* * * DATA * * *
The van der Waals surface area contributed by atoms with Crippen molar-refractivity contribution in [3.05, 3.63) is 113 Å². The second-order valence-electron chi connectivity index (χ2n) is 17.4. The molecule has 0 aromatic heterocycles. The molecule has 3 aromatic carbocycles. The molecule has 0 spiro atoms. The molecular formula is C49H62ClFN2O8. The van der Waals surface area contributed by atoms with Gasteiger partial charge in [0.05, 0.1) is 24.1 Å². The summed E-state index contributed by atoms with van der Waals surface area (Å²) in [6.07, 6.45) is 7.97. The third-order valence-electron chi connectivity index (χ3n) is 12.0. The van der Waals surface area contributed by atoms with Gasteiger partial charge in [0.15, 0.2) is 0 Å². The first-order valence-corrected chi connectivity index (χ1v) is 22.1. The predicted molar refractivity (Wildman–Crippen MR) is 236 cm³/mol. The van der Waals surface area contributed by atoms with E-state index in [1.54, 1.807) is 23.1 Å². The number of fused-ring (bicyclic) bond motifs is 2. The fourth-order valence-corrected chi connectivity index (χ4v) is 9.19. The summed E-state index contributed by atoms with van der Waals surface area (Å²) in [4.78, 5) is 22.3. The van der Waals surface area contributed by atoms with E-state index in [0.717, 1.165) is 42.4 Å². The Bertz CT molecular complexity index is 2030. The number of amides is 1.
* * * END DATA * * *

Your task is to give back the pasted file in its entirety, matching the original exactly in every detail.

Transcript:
The van der Waals surface area contributed by atoms with Crippen molar-refractivity contribution in [3.05, 3.63) is 113 Å². The second-order valence-electron chi connectivity index (χ2n) is 17.4. The molecule has 0 aromatic heterocycles. The molecule has 3 aromatic carbocycles. The molecule has 0 spiro atoms. The molecular formula is C49H62ClFN2O8. The van der Waals surface area contributed by atoms with Gasteiger partial charge in [0.05, 0.1) is 24.1 Å². The summed E-state index contributed by atoms with van der Waals surface area (Å²) in [6.07, 6.45) is 7.97. The third-order valence-electron chi connectivity index (χ3n) is 12.0. The van der Waals surface area contributed by atoms with Gasteiger partial charge in [0.15, 0.2) is 0 Å². The first-order valence-corrected chi connectivity index (χ1v) is 22.1. The predicted molar refractivity (Wildman–Crippen MR) is 236 cm³/mol. The van der Waals surface area contributed by atoms with E-state index in [1.54, 1.807) is 23.1 Å². The number of fused-ring (bicyclic) bond motifs is 2. The fourth-order valence-corrected chi connectivity index (χ4v) is 9.19. The summed E-state index contributed by atoms with van der Waals surface area (Å²) in [4.78, 5) is 22.3. The van der Waals surface area contributed by atoms with E-state index in [0.717, 1.165) is 42.4 Å². The Bertz CT molecular complexity index is 2030. The number of amides is 1.